Bradley Scott Davis, an Edina-based artist, has taken on quite a feat: Every day since this past fall, the artist has painted a picture of a frog – altogether featuring a variety of species in different poses, angles and colors.
Last month marked the half-year point for Davis’ daily frogs, many of which are prominently displayed in his Edina studio. Frogs are more than just a longtime interest for Davis, but a symbol of the importance of nature conservation as the species is often considered an indicator of an ecosystem’s health.
“I’ve always loved frogs. I’ve always thought that frogs are a great ambassador for nature,” Davis told the Sun Current.
Davis, a Harvard University graduate who has been a painter for 25 years, largely creates paintings of figures in wildlife, including big cats and birds. His stint from him creating daily frogs started as a pandemic pastime and hasn’t stopped yet.
So far, Davis has painted over 200 frogs, crossing that threshold at the beginning of May. “It’s a real joy,” he said.
Davis’ career in painting began after he graduated from Harvard in 1997. The St. Louis, Missouri native had originally gone to the school to be a doctor, but ended up changing course to pursue poetry. While at Harvard, Davis studied under EO Wilson, the late American biologist, who provided inspiration for his future art work on nature, wildlife, and particularly, frogs.
After graduating, Davis moved to Manhattan, where he eventually shifted his focus from poetry to painting, influenced by some friends who were already in the field.
“I love the opportunities to express different kinds of mysterious and otherwise unsayable aspects of being a human and being alive,” Davis said. “It’s such a unique feeling or aspect that it has to be said in poetry or painting.”
Davis eventually left New York for New Zealand, where he spent a year being close to nature, such as taking scenic walks and camping at various spots around the country.
It’s also where Davis said he became inspired to get closer to wildlife, which applies even now living in Minnesota.
“What connects me to nature is to see the life in nature,” I explained. “When I see… a red squirrel doing what it loves to do and to be able to observe it happily living in its environment, I feel a sense of oneness with everything.”
After New Zealand, Davis went to Bristol, England, where he participated in art shows, displaying his works. At this time, Davis’ art transitioned from exclusively focusing on wildlife to more colorful, abstract work, he said.
He decided to apply to art school, eventually getting into one in Bath, England – a city that he said was “an aesthetically gorgeous setting to study art.” After completing school, Davis ended up getting a studio in the city as part of a group of studios, now called the Bath Artists’ Studios, he said.
He started showing his work and getting more recognition while at the same time, connecting with other painters and learning from them, he said.
He later returned to the US, to live in Boulder, Colorado, for a period of time, and eventually, to reside in the Northwoods of Wisconsin, which enhanced Davis’ passion for woodland animals. He painted from a studio located on Lone Stone Lake near Seven Mile Creek, which had “basically every imaginable Wisconsin animal living in the vicinity,” Davis recalled.
Then, he moved to the Twin Cities, where he has remained for nearly a decade. He lives with his 13-year-old son, Darwin, and paints out of two studios, one in Edina and another in Northeast Minneapolis. The Minneapolis location is in the California Building with 80 other artists. “It’s just such a good vibe up there,” he said.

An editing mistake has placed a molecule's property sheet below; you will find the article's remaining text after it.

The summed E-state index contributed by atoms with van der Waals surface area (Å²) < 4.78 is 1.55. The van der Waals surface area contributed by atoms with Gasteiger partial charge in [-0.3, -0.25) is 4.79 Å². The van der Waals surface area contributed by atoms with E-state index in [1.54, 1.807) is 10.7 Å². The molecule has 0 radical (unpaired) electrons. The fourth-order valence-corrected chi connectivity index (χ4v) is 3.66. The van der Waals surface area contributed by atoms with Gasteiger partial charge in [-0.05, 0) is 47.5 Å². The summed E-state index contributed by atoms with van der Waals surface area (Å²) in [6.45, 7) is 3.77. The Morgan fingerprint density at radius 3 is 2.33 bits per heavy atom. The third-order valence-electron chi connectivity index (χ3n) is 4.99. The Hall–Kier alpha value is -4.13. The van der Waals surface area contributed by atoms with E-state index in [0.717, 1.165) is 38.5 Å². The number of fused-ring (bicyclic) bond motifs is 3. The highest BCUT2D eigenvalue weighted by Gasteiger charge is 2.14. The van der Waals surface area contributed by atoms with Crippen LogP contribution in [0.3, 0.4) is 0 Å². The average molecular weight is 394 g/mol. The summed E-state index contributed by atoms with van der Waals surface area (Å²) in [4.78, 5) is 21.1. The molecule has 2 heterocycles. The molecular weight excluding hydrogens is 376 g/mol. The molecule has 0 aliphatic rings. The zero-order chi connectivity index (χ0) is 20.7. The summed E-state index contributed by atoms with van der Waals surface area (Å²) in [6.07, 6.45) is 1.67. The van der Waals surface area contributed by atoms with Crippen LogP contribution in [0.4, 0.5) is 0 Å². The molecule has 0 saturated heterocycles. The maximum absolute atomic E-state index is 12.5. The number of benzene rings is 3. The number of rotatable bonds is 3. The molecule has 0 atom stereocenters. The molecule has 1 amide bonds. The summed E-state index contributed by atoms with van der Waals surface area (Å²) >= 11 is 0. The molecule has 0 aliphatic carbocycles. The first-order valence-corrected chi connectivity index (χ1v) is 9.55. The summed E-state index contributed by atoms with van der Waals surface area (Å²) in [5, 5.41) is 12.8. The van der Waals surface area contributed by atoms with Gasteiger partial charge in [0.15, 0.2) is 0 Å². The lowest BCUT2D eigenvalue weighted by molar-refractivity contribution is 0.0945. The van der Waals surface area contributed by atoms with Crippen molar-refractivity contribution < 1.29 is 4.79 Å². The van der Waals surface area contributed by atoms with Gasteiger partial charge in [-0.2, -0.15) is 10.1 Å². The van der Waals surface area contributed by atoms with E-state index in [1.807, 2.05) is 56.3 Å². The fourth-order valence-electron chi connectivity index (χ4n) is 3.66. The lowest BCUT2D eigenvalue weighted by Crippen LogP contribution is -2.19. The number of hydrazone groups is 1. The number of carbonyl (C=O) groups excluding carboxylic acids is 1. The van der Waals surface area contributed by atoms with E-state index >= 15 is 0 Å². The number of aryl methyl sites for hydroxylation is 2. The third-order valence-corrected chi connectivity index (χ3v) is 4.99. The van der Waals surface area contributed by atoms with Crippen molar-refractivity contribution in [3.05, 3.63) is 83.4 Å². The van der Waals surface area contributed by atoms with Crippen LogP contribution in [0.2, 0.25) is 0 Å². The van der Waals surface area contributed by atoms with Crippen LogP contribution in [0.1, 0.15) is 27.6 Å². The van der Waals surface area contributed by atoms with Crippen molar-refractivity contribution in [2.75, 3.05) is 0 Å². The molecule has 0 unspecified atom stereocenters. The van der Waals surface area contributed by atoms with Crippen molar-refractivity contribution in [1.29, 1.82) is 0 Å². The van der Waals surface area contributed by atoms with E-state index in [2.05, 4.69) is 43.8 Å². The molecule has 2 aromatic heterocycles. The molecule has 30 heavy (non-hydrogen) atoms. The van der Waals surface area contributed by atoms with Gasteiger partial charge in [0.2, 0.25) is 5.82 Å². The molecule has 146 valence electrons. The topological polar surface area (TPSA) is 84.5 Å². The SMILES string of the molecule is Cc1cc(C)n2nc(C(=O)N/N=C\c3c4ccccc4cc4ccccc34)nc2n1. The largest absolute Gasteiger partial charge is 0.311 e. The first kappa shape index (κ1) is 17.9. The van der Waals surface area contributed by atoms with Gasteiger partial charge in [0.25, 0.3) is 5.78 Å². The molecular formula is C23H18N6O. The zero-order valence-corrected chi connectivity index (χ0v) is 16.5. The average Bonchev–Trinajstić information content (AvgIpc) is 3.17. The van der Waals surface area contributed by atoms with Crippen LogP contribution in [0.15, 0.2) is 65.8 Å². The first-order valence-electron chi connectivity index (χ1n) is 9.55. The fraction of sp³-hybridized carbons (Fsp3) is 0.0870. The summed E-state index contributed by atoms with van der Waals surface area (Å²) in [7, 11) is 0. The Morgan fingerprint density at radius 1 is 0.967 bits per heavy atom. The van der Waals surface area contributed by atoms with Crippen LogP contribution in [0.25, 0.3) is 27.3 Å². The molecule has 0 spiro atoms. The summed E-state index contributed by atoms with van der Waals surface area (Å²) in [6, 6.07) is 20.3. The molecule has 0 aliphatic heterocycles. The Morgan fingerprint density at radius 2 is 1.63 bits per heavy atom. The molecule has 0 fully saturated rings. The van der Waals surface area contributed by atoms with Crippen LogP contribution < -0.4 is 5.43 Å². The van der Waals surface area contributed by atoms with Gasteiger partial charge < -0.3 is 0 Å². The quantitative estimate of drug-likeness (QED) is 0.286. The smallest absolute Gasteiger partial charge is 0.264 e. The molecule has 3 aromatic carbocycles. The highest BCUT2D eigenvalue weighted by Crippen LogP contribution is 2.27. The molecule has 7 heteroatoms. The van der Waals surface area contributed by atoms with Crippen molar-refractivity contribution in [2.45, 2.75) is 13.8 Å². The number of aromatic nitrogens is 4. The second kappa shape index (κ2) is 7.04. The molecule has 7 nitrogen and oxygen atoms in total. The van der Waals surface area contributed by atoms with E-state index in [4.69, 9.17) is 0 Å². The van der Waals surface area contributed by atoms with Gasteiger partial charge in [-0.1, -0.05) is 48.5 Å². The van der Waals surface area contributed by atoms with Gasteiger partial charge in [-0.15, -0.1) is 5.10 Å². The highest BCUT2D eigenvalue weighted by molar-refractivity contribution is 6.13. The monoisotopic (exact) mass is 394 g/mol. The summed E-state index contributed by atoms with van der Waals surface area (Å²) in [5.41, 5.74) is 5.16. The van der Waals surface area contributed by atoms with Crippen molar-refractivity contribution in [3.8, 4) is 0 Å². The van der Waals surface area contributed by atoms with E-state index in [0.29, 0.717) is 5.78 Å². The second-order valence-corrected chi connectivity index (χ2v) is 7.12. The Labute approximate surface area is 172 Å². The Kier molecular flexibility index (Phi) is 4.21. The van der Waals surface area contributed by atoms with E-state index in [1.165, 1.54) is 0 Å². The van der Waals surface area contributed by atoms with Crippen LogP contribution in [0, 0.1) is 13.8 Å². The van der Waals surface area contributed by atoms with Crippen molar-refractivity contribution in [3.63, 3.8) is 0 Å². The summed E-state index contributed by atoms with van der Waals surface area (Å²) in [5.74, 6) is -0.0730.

Interest in wildlife, frogs
In his art, Davis likes to “celebrate” the mechanisms by which beings in nature live by “pointing to the dignity that exists in harmonious ecosystems that we can participate in,” he said. “We can share in the glory of that majesty, that mysterious sort of connection… that happens.”
He added that “by observing it, by getting quiet and getting present or putting ourselves intentionally out into natural places, … we can absorb and be the beneficiaries of that spiritual richness.”
His art is also intended to inspire observers to take action to protect it, he said.
Davis recalled his professor, Wilson, mentioning that “frogs are the canaries in the coal mine of nature,” meaning that measuring the health of frogs in an ecosystem can provide an indication to the wellness of an entire environment.
Davis painted his first-ever frog while in Manhattan, where he and his roommate had set up an aquarium that included frogs. He received positive feedback on the artwork, and later, in England, he hosted a frog-themed art show, featuring over 60 of his frog paintings by him, he said.
Often indoors during the pandemic, Davis started painting a frog on a small canvas each day to “connect with my audience,” he said. The sheer repetition of it, he explained, could grab people’s attention.
And the goal of painting a frog each day provides a push to get into his studio and learn more techniques, he said.
“I’m learning probably 10 times as much because the lessons are fresh, they’re right in front of my face,” he said.
Putting all of his frog paintings together provides a “diverse, interesting progression,” Davis said, “… and a window into my own creativity.”
I added, “You can trace my train of thought.”
Davis intends to participate in a couple of art shows, which may include his frogs, this summer at the California Building in Minneapolis.
He said his art is intended to bring awareness to the conservation of nature, and the beauty and individuality of animals, like frogs. “The environmental conversation, it is a very relevant, important discussion,” he said.
– Follow Caitlin Anderson on Twitter @EdinaSunCurrent
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